IMA World Health/Kara Eberle

H

ands hold. They lift up. They comfort.

At Catonsville Presbyterian Church in Maryland, congregants use their hands to support IMA World Health, and, in turn, touch lives thousands of miles away.

For about 10 years, volunteers have donated their time and funds to help women and children in some of the poorest areas of the world.

Their hands have ripped hems from flannel sheets to make soft baby blankets. They’ve carefully sewn new hems along the side of the perfectly measured 30-by-30-inch squares that will wrap around new life.

Glenda Johnson rips a hem from a flannel sheet in preparation for making baby blankets for Safe Motherhood Kits™
Glenda Johnson rips a hem from a flannel sheet in preparation for making baby blankets for Safe Motherhood Kits™. It costs less to buy sheet sets on sale than it does to buy blankets outright, she said.

They’ve crocheted tiny hats to fit on newborn heads. In some cases, they’ve learned the new skill specifically because they wanted to help.

Josephine Titanji, whose family is from Cameroon, made 20 hats to be included in IMA World Health Safe Motherhood Kits™.
Josephine Titanji, whose family is from Cameroon, made 20 hats to be included in IMA World Health Safe Motherhood Kits™. She is part of Catonsville Presbyterian Church’s vision task force. She taught herself to crochet so she could contribute to the SMKs. She was at church in April 2015 with her husband, Rudolf, and family member Anna Dinga.

And they’ve assembled hundreds of Safe Motherhood Kits™ (SMKs) that have been shipped to places they may never see. But they know their love will be felt.

This year, the church will again come together on May 9 to assemble SMKs. Their goal was to put together 200 kits, which they exceeded. They’ll be putting together 271 kits this year!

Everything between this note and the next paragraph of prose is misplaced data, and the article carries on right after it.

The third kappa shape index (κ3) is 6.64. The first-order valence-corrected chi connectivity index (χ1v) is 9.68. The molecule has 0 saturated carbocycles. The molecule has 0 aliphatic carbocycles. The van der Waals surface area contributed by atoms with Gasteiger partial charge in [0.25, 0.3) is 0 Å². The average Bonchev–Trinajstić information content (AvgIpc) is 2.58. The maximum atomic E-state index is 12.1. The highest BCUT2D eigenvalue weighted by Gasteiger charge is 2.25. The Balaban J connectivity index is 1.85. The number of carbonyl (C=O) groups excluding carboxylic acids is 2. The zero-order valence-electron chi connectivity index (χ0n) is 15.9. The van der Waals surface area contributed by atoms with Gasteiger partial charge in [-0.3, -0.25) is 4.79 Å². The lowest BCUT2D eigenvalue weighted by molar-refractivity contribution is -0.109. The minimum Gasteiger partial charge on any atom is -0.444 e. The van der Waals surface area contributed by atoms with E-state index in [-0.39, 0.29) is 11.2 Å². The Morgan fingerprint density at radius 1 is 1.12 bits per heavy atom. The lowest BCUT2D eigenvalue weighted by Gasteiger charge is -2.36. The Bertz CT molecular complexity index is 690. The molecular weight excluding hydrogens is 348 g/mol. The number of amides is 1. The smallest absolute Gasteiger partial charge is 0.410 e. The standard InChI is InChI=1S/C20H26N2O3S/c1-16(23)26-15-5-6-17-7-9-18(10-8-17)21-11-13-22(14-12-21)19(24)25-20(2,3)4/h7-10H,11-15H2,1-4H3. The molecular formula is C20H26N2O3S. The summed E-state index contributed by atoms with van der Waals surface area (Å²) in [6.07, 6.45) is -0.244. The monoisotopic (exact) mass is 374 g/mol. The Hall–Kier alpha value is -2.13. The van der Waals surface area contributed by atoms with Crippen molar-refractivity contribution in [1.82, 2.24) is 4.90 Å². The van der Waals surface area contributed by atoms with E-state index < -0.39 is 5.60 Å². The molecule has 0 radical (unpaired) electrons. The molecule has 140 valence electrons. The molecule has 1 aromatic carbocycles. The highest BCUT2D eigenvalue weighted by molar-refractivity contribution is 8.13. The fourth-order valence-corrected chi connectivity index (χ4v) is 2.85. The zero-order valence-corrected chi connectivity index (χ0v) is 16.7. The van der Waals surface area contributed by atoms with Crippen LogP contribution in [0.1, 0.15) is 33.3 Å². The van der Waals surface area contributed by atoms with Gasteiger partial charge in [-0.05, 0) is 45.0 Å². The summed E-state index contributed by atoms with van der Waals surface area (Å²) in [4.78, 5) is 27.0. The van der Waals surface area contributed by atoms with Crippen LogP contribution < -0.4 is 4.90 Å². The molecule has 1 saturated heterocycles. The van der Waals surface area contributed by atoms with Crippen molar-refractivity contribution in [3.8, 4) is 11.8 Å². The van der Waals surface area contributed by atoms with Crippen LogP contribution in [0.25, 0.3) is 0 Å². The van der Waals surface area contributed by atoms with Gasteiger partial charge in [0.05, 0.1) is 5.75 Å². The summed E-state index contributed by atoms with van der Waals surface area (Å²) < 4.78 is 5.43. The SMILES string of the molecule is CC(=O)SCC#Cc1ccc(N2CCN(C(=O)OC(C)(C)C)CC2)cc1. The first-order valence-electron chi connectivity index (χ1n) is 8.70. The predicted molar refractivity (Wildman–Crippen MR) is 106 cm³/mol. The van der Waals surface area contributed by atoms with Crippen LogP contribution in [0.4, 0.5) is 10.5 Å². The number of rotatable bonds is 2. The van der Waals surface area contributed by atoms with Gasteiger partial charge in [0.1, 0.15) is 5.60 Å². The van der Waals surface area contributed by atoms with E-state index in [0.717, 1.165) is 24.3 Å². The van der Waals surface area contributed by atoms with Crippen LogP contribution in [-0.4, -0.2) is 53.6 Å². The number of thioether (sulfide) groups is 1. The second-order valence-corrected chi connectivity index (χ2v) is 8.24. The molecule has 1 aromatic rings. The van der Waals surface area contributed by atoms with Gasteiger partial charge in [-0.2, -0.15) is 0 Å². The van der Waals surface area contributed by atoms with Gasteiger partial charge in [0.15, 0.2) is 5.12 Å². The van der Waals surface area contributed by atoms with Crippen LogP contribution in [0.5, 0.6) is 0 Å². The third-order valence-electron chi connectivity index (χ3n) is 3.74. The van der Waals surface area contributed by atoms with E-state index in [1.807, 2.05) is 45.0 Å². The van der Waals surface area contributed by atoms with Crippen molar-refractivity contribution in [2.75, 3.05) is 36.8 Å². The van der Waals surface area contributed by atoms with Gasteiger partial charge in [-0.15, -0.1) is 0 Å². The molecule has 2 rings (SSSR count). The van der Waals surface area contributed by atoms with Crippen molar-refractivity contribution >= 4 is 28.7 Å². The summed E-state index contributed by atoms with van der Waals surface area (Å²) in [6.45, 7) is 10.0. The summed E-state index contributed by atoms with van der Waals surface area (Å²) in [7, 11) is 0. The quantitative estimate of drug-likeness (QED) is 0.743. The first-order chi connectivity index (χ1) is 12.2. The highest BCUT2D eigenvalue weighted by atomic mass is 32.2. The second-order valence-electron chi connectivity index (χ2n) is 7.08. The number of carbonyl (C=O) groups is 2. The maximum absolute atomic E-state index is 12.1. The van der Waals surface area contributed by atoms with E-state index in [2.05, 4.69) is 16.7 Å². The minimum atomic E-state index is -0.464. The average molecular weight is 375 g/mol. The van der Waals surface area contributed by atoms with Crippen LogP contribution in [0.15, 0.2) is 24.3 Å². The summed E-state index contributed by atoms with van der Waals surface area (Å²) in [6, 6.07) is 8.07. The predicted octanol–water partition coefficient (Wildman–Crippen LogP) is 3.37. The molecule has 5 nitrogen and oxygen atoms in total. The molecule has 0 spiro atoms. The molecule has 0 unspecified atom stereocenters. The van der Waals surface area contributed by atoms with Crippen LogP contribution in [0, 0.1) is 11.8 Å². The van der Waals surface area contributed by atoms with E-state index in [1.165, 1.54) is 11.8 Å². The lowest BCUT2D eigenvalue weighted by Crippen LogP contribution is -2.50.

An example of a finished Safe Motherhood Kit (TM).
A completed Safe Motherhood Kit™

Behind the scenes of this project have been the helping hands of Glenda Johnson.

If you ask just about anyone at Catonsville why they support IMA, they usually point to Glenda.

Ruling Elder Reid Spearman is no exception. He said he has two reasons for supporting IMA. First, it’s a way to honor his mother. And second, because of Glenda. If Glenda is coordinating it, he said, he knows it’s worthwhile.

Glenda, a volunteer and supporter of IMA for nearly 20 years, is a leader in the church’s mission committee. She has mobilized many people and organizations over the years, including the Soroptimist International of Howard County and the South Atlantic Region of Soroptimist International of the Americas. These groups support IMA through a variety of programs to improve the lives of women and children.

Pastor Kenneth Kovacs

Pastor Kenneth Kovacs

She works closely with Rev. Kenneth Kovacs, who also believes strongly in IMA’s mission and encourages his church to support its many programs. The church has maintained a close relationship with IMA for almost 18 years.

Ken was inspired to visit Africa with members of IMA by Don Padgett, a member of his congregation who had done extensive work in the Democratic Republic of Congo as an employee of IMA. Padgett was Assistant Vice President of Pharmaceutical Services and worked with IMA for about 15 years before retiring in 2007.

Over time, Catonsville Presbyterian’s Mission Committee has become more active in projects in the DRC. In addition to this project, members — Peggy Carr, Linda Meyer and Barbara Rice — each have special roles in helping with the committee.

“We see firsthand the impact IMA has in the world,” Ken said. “It’s health. We can all relate to that.”

Ken believes IMA is special because it connects with its volunteers and ensures that they see the results of their labor.

“It is tangible and real.”

Helpers (Hover over images for more information)